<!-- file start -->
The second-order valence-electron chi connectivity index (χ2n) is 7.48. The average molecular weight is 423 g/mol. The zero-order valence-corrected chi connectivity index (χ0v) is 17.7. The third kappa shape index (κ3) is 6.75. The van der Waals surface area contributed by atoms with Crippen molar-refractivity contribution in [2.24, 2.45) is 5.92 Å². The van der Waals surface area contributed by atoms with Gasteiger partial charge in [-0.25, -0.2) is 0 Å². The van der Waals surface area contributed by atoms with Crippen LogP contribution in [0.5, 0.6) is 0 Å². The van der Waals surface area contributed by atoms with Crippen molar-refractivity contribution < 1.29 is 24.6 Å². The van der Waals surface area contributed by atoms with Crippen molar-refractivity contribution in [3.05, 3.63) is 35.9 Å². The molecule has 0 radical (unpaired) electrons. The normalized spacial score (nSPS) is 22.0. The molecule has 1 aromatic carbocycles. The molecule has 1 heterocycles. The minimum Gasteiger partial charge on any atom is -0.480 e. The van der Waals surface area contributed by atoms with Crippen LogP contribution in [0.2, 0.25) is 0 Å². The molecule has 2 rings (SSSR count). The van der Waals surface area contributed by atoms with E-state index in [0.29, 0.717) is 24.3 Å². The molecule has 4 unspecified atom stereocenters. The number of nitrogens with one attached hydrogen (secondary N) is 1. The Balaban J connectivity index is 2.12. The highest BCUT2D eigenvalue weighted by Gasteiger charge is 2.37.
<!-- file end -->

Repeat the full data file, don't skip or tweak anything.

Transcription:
The second-order valence-electron chi connectivity index (χ2n) is 7.48. The average molecular weight is 423 g/mol. The zero-order valence-corrected chi connectivity index (χ0v) is 17.7. The third kappa shape index (κ3) is 6.75. The van der Waals surface area contributed by atoms with Crippen molar-refractivity contribution in [2.24, 2.45) is 5.92 Å². The van der Waals surface area contributed by atoms with Gasteiger partial charge in [-0.25, -0.2) is 0 Å². The van der Waals surface area contributed by atoms with Crippen LogP contribution in [0.5, 0.6) is 0 Å². The van der Waals surface area contributed by atoms with Crippen molar-refractivity contribution < 1.29 is 24.6 Å². The van der Waals surface area contributed by atoms with Crippen molar-refractivity contribution in [3.05, 3.63) is 35.9 Å². The molecule has 0 radical (unpaired) electrons. The normalized spacial score (nSPS) is 22.0. The molecule has 1 aromatic carbocycles. The molecule has 1 heterocycles. The minimum Gasteiger partial charge on any atom is -0.480 e. The van der Waals surface area contributed by atoms with Crippen LogP contribution in [0.2, 0.25) is 0 Å². The molecule has 2 rings (SSSR count). The van der Waals surface area contributed by atoms with E-state index in [0.29, 0.717) is 24.3 Å². The molecule has 4 unspecified atom stereocenters. The number of nitrogens with one attached hydrogen (secondary N) is 1. The Balaban J connectivity index is 2.12. The highest BCUT2D eigenvalue weighted by Gasteiger charge is 2.37.